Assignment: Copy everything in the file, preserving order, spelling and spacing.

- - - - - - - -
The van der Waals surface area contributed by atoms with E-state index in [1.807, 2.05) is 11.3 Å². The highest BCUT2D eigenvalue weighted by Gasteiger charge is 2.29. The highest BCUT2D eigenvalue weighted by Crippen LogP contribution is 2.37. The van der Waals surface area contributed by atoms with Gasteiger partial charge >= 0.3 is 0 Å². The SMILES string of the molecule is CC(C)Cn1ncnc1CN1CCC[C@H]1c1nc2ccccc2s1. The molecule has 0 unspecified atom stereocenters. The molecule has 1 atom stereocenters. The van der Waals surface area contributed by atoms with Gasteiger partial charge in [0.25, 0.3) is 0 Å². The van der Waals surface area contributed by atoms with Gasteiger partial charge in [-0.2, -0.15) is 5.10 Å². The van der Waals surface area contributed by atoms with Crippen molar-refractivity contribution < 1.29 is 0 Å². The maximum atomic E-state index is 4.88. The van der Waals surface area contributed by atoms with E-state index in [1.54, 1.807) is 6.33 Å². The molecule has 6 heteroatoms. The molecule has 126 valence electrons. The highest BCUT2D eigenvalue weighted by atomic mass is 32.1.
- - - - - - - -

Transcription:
The van der Waals surface area contributed by atoms with E-state index in [1.807, 2.05) is 11.3 Å². The highest BCUT2D eigenvalue weighted by Gasteiger charge is 2.29. The highest BCUT2D eigenvalue weighted by Crippen LogP contribution is 2.37. The van der Waals surface area contributed by atoms with Gasteiger partial charge >= 0.3 is 0 Å². The SMILES string of the molecule is CC(C)Cn1ncnc1CN1CCC[C@H]1c1nc2ccccc2s1. The molecule has 0 unspecified atom stereocenters. The molecule has 1 atom stereocenters. The van der Waals surface area contributed by atoms with Gasteiger partial charge in [0.25, 0.3) is 0 Å². The van der Waals surface area contributed by atoms with Gasteiger partial charge in [-0.2, -0.15) is 5.10 Å². The van der Waals surface area contributed by atoms with Crippen molar-refractivity contribution < 1.29 is 0 Å². The maximum atomic E-state index is 4.88. The van der Waals surface area contributed by atoms with E-state index in [1.54, 1.807) is 6.33 Å². The molecule has 6 heteroatoms. The molecule has 126 valence electrons. The highest BCUT2D eigenvalue weighted by atomic mass is 32.1.